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A Response to Professor Michael Booth

October 28, 2009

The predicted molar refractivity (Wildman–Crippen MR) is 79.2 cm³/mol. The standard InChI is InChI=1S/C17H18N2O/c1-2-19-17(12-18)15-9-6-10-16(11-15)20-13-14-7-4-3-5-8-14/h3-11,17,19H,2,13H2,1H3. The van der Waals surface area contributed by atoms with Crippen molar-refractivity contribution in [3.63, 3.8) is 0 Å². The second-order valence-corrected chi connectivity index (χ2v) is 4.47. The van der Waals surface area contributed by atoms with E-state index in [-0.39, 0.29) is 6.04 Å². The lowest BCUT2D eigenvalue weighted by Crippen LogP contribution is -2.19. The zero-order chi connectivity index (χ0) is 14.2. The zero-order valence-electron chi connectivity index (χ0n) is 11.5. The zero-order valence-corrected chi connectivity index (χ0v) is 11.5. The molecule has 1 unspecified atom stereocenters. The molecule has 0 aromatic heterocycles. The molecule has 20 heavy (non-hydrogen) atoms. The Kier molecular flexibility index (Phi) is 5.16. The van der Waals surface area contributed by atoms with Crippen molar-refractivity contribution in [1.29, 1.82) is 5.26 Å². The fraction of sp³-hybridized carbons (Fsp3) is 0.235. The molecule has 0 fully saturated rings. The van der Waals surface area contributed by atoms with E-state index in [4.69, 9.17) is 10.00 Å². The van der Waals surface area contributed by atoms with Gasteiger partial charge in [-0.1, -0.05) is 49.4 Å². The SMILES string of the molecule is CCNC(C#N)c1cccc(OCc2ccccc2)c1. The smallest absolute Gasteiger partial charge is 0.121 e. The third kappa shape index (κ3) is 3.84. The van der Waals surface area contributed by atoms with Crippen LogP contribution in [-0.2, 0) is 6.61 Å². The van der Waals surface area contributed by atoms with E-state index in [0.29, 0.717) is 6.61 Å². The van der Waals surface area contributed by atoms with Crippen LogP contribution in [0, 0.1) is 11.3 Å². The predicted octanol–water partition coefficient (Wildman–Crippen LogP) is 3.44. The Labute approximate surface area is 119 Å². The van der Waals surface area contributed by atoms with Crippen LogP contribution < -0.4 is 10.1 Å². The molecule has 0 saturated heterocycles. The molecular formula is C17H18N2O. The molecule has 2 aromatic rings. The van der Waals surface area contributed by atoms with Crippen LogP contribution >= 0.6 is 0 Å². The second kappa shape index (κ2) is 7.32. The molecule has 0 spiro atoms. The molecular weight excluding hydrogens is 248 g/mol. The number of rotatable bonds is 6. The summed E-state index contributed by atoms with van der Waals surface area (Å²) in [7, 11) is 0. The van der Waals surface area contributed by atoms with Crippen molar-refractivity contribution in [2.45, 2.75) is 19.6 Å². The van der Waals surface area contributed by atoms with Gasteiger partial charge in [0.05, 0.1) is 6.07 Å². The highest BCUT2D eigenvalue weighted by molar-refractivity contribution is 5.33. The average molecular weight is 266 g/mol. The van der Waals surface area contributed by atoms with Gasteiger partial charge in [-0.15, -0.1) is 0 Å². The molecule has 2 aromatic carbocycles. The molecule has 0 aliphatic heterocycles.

During September 21st’s class, we were graced by the presence of Loyola Professor Michael Booth. The aim of his lecture? To help us further understand the differences between independent cinema versus classical Hollywood cinema. He demonstrated these differences through two important films… Billy Wilder’s Double Idemity (1944), and Maya Deren’s Meshes of the Afternoon (1943). Wilder’s film, distributed by Paramount Studios, is the epitome of classical Hollywood conventions… the story is told through a linear narrative, it opens with typical shot sequences (wide establishing shot, moving to a medium shot, in for the close up, back out to a medium shot), makes use of cut-away shots for sake of continuity and fixates upon the male gaze. Despite the typical Hollywood conventions, Wilder managed to create a solid film. Deren, too, created a solid film… however, she strays greatly from any sort of typical film standards. Meshes…, which is only 14 minutes long, was a silent film. It wasn’t until much late that music, non-diagetic audio at that, was added to the score. Additionally, Deren casts away the convention of opening a film with an establishing shot and instead goes straight in to extreme closeups. Her reasoning for this? By avoiding an opening establishing shot, Deren is able to avoid establishing that the character we are seeing is a female and thus she cannot immediately become a fixture of the male gaze. In fact, Deren works, throughout the film to avoid casting her protagonist amidst the male gaze… the character behaves in a manner that is constantly looking inside of herself, thus controlling what the audience is able to see of her. Because Deren refuses to be looked at through the lens of the male gaze, she makes it incredibly difficult for the audience to see her as a sexual object. Instead, she presents images in a matter-of-fact way, leaving little room to fetish-ize the image being shown. Deren also makes use of unusual camera angles and jumps. For example, through a series of irrational cuts, or jump-cuts if you will, objects move all about the screen, breaking continuity and creating a general feeling of chaos. Again, she does this to keep the audience focused on the story as opposed to gazing at the woman. Being that Deren’s movie was made in 1943, her unconventional ways were highly criticized. However, that mattered not to Deren… she was going to make her movie, the way she wanted, or she wasn’t going to make it at all.